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How to Incorporate ST goals into OT Activity?

Updated: Jul 4, 2022

In early intervention settings, many clients attending occupational therapy session (OT) in addition to speech therapy (ST). Parents can be quite tired of accomplishing the carryover activities given by different therapists. Due to time constraints, they usually manage to carryout activities by one therapist but not both. Hence, they may feel guilty when they cannot finish the “homework” assigned to them. Today, I would like to share with you about incorporating ST goals into OT activity and you can kill two birds with one stone within a workable time.

Improving Preverbal Skills and Language Understanding in OT Activities

When you are conducting the OT activity (says you are doing jumping on trampoline with your child or walking on the balancing beam), ensure that you are using the interaction-promoting strategies below to promote back-and-forth engagement in interaction:

1. Stay face-to-face and look at his eye level: face-to-face is crucial in engaging your child and helpful in making your child understand your message better. Looking at your child’s eye level constantly when you talk to him will help him to establish better eye contact.

2. Give clear instruction at the length matched to his understanding level: Use simple sentence which your child can understand. Say it once and clearly then follow technique 3 to 6. For example, “let’s jump on the trampoline for 10 times” (accompany with gesture) or “let’s walk to there” (accompany with pointing).

3. Observe and listen to his message: Nonverbal message is as important as verbal message! Remember that every single attempt from your child even as small as a smile carries meaning. He is trying to communicate with you using all means he is capable of. Always try your best to interpret his nonverbal message by matching it to the context.

4. Wait sufficiently for a response: Wait and wait and wait sufficiently is the key success factor to a quality interaction. How long should you wait? There is no specific time recommended, but the key here is to wait for a response from him, either verbally (sound/words) or nonverbally (gesture/smile/body language/pointing to a picture).

5. Give a word to your child immediately after he responds then back to observe, wait, and listen: Once you child responds, always give him a word. You may name the object, comment what is happening or what you are doing, imitate his words, expand his words or sentences, or praise him. You may say “jump” on each jumping attempt and “walk” on every step he walks or add the melody to the words “jump, jump, jump on the trampoline” or you may sing “Walking Walking” song when he walks. At the end, praise him by saying, “you jumped for 10 times, great job!” or “good walking!”. You may expose your child with diverse types of words to increase his vocabulary.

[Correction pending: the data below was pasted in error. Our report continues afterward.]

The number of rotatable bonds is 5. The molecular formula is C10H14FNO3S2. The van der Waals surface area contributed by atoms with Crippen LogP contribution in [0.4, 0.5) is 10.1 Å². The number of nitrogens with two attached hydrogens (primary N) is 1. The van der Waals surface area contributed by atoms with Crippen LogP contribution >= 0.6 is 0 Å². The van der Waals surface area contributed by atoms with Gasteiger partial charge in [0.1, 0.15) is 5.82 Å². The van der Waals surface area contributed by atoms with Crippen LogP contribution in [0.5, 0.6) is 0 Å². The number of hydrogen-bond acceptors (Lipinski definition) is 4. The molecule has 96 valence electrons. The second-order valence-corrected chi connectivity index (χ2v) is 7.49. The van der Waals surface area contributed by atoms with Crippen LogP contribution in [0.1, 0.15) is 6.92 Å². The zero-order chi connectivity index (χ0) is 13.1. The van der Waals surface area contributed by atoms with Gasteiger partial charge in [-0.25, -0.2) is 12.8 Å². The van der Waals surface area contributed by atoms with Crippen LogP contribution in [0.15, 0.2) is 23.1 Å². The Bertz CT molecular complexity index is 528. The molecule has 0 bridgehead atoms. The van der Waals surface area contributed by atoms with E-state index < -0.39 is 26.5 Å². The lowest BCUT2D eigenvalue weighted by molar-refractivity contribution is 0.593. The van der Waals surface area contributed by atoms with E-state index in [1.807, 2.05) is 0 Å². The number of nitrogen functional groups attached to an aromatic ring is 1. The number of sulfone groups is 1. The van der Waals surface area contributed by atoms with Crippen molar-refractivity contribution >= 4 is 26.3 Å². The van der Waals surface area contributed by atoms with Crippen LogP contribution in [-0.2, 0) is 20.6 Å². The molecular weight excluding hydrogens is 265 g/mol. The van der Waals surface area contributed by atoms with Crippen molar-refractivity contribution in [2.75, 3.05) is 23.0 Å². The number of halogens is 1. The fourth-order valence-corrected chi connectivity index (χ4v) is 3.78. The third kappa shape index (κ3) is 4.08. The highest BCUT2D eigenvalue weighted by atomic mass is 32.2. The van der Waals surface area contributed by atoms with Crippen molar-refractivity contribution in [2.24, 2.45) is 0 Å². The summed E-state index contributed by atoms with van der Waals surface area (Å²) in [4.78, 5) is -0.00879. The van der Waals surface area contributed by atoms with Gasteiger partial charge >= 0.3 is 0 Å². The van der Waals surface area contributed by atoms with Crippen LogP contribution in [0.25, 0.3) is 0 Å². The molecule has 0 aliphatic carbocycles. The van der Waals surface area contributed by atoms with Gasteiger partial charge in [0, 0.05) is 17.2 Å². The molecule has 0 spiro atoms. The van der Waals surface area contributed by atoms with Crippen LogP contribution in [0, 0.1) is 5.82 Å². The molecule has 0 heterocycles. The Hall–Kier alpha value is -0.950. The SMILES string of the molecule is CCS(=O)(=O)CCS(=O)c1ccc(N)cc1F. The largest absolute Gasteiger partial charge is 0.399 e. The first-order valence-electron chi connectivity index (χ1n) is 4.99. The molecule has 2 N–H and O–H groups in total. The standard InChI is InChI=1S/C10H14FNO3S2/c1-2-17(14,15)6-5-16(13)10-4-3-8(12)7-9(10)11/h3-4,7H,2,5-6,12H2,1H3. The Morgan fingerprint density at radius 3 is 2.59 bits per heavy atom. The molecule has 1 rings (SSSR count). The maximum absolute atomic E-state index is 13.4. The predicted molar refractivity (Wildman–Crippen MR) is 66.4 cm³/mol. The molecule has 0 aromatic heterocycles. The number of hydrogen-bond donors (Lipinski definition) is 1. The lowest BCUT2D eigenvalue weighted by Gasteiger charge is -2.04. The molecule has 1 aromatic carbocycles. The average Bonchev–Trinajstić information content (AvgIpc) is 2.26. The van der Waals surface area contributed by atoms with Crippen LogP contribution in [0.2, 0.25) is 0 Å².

6. Carry-on and keep it fun: Repeat the above steps and keep the exchange on-going in a fun way (like playing a seesaw). Children learn the best in the happy and fun environment and will be doing it repetitively once they have positive experience. Carryon back-and-forth interaction serves as the foundation for two-way conversation.

Get a summary of the language stimulation techniques here.

For more ideas in types of vocabulary to teach and how to apply the interaction-promoting techniques, subscribe to our Webinars-On-Demands titled “Parent-Child Interaction & Language Intervention Techniques” here. Learn the above skills in 30 Days.


Improving Language Expression in OT Activities

Take photos when you are doing the activity with your child. At the end of the day, show him the photos and tell what he has done during the day. Continue using Observe, Wait and Listen and followed by adding one word into his sentence to improve his language expression. Then, again wait expectantly for him to imitate your sentence.

Development of sentence length goes by the sequence below:

Sound ➡️ Word ➡️ Phrases ➡️ Sentence ➡️ Combining Sentences


Wo (approximation to walk) ➡️ Walk ➡️ walk on the beam ➡️ Danny walk on the beam ➡️ Mummy holds my hand and I walk on the beam. Great job!

Remember, children learn the words they want. The desire of learning to speak must arise within. Naturalistic environment like play and routines are the best platform for your child to learn to understand language and speak. What you need to do is just changing the way you talk to the tuned-in style. This slight change will make a significant difference in your child’s interaction and language development. Consult your speech-language therapist to find out more.

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